Prominent businessman Sipho Pityana says the trust gap between business and society can only be closed when the private sector addresses the full spectrum of challenges faced in South Africa.
Pityana, as chairperson of Izingwe Capital, spoke during the Trialogue Business in Society virtual conference, which was held in the week of June 22.
He elaborated that business was rightly showing enthusiasm for the climate change agenda, but must consider whether business can be trusted with the environment when it showed indifference to the daily pain of race and gender discrimination, and the “condemnation of the many to the indignity of poverty”.
As South Africa emerged from what was a “ravaging era of State capture”, business needed to assess its commitment to ethical leadership and an inclusive growth agenda that does not reproduce the country’s historical patterns of inequality, he said.
Pityana drew attention to the role that businesses were increasingly expected to play in society. He cited research from the Edelman Trust Barometer, which showed that companies were now the most trusted institutions, ahead of nonprofit organisations, the government and the media.
While he highlighted the many pandemic initiatives that have allowed business to be viewed as a “trustworthy and reliable partner beyond profiteering”, such as working with the government to ensure the rollout and local manufacture of vaccines, he also warned that the private sector needed to drive an agenda for inclusive growth founded on meaningful social compacts.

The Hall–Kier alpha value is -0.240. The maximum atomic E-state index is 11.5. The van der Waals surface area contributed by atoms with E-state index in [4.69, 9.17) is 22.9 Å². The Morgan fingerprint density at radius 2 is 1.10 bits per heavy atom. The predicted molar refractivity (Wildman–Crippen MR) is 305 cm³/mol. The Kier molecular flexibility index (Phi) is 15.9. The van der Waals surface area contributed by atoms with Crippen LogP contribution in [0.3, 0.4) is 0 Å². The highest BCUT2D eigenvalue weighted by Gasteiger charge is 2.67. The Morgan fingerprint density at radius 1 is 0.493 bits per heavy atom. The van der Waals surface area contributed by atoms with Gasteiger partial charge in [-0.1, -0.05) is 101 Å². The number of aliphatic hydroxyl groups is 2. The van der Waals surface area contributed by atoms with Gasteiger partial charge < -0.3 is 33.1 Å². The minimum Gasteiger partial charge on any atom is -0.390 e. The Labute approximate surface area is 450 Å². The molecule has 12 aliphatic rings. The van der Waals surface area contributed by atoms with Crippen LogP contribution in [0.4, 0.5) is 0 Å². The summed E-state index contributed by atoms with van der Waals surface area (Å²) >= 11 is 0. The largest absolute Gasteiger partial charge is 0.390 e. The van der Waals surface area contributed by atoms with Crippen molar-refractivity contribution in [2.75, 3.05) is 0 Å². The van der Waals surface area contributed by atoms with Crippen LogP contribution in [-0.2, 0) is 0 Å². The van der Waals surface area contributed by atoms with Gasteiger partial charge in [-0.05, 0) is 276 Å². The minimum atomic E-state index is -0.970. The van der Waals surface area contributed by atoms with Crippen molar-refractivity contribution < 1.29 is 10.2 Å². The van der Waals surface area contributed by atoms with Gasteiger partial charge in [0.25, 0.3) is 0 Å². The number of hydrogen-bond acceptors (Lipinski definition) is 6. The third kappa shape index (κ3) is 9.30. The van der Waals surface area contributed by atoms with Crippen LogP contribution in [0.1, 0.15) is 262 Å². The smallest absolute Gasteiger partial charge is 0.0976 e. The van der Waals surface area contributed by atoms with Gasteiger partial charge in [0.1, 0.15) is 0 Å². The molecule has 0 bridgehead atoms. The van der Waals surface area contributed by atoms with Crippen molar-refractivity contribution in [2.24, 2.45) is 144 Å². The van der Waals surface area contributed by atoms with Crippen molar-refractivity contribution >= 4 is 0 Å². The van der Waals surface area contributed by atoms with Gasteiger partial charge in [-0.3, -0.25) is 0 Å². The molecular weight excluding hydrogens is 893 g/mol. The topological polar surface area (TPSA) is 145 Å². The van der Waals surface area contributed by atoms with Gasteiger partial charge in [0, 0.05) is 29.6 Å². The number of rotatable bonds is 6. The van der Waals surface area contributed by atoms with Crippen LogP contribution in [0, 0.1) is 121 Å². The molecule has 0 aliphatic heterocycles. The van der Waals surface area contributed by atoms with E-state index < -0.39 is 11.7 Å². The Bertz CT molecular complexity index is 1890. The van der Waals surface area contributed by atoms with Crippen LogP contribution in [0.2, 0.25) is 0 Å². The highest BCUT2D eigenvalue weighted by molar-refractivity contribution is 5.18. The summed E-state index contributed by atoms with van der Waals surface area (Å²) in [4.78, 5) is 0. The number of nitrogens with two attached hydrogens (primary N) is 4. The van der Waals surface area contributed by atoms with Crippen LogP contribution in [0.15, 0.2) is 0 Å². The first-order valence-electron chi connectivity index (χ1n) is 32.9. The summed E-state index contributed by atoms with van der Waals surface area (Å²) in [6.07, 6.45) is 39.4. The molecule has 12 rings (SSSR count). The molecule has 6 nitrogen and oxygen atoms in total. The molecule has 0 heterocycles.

“The pandemic and economic whirlwinds have created forced marriages between social partners, but we need to convert these into happy marriages where partners enjoy working together for the betterment of our country and continent,” Pityana asserted.
This will involve strengthening the trust between labour, government, business and society, as well as drawing neglected small- and medium-sized enterprises into supply chains, he added.
Pityana’s vision for the future includes partnering and sharing resources with other African countries, since no one country has adequate infrastructure to deal with these matters in isolation.
He suggested that Africa needed to craft its own agenda when it came to stakeholder capitalism, with business making sure that it lifted others up when pursuing opportunities.
He said enterprises could not thrive when education and health systems, as well as local government, did not function properly.
“We need to take our full citizenship as business, which is not just about enabling enterprises to make a profit but ensuring that we help societies to work successfully. It cannot be that we sleep peacefully at night with a large number of young people desperate for jobs.”